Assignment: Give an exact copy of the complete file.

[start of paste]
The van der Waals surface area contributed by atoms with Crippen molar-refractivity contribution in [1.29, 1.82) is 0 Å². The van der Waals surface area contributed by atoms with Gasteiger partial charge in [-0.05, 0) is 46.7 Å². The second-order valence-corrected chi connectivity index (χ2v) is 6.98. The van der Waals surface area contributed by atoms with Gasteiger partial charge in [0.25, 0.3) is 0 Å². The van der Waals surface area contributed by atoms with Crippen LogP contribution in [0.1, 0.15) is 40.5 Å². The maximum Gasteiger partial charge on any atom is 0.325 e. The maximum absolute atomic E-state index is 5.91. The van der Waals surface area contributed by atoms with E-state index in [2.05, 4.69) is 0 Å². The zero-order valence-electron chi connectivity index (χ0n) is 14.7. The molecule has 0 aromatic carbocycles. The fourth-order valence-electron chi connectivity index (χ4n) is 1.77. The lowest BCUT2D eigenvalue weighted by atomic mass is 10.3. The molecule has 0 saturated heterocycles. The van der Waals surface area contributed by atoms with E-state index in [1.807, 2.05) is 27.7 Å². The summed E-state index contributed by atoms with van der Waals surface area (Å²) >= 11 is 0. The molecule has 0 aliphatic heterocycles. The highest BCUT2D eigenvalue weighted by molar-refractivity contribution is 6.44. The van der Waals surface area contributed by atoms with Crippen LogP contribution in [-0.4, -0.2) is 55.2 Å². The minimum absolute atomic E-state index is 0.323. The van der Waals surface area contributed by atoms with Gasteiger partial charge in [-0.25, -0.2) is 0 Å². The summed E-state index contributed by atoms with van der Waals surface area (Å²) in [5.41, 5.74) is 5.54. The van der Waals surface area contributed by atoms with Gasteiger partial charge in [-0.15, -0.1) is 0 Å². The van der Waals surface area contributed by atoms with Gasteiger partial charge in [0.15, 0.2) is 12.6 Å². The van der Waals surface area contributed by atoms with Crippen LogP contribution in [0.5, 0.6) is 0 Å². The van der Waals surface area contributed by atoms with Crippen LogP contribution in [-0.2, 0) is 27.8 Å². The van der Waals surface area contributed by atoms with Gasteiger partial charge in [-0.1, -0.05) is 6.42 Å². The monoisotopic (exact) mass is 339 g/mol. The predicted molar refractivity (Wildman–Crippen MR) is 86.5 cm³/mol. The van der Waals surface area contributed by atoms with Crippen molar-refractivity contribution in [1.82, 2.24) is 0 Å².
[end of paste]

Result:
The van der Waals surface area contributed by atoms with Crippen molar-refractivity contribution in [1.29, 1.82) is 0 Å². The van der Waals surface area contributed by atoms with Gasteiger partial charge in [-0.05, 0) is 46.7 Å². The second-order valence-corrected chi connectivity index (χ2v) is 6.98. The van der Waals surface area contributed by atoms with Gasteiger partial charge in [0.25, 0.3) is 0 Å². The van der Waals surface area contributed by atoms with Crippen LogP contribution in [0.1, 0.15) is 40.5 Å². The maximum Gasteiger partial charge on any atom is 0.325 e. The maximum absolute atomic E-state index is 5.91. The van der Waals surface area contributed by atoms with E-state index in [2.05, 4.69) is 0 Å². The zero-order valence-electron chi connectivity index (χ0n) is 14.7. The molecule has 0 aromatic carbocycles. The fourth-order valence-electron chi connectivity index (χ4n) is 1.77. The lowest BCUT2D eigenvalue weighted by atomic mass is 10.3. The molecule has 0 saturated heterocycles. The van der Waals surface area contributed by atoms with E-state index in [1.807, 2.05) is 27.7 Å². The summed E-state index contributed by atoms with van der Waals surface area (Å²) >= 11 is 0. The molecule has 0 aliphatic heterocycles. The highest BCUT2D eigenvalue weighted by molar-refractivity contribution is 6.44. The van der Waals surface area contributed by atoms with Crippen LogP contribution in [-0.4, -0.2) is 55.2 Å². The minimum absolute atomic E-state index is 0.323. The van der Waals surface area contributed by atoms with Gasteiger partial charge in [-0.25, -0.2) is 0 Å². The summed E-state index contributed by atoms with van der Waals surface area (Å²) in [5.41, 5.74) is 5.54. The van der Waals surface area contributed by atoms with Gasteiger partial charge in [-0.15, -0.1) is 0 Å². The van der Waals surface area contributed by atoms with Gasteiger partial charge in [0.15, 0.2) is 12.6 Å². The van der Waals surface area contributed by atoms with Crippen LogP contribution in [0.5, 0.6) is 0 Å². The van der Waals surface area contributed by atoms with Crippen LogP contribution in [-0.2, 0) is 27.8 Å². The van der Waals surface area contributed by atoms with Gasteiger partial charge in [-0.1, -0.05) is 6.42 Å². The monoisotopic (exact) mass is 339 g/mol. The predicted molar refractivity (Wildman–Crippen MR) is 86.5 cm³/mol. The van der Waals surface area contributed by atoms with Crippen molar-refractivity contribution in [1.82, 2.24) is 0 Å².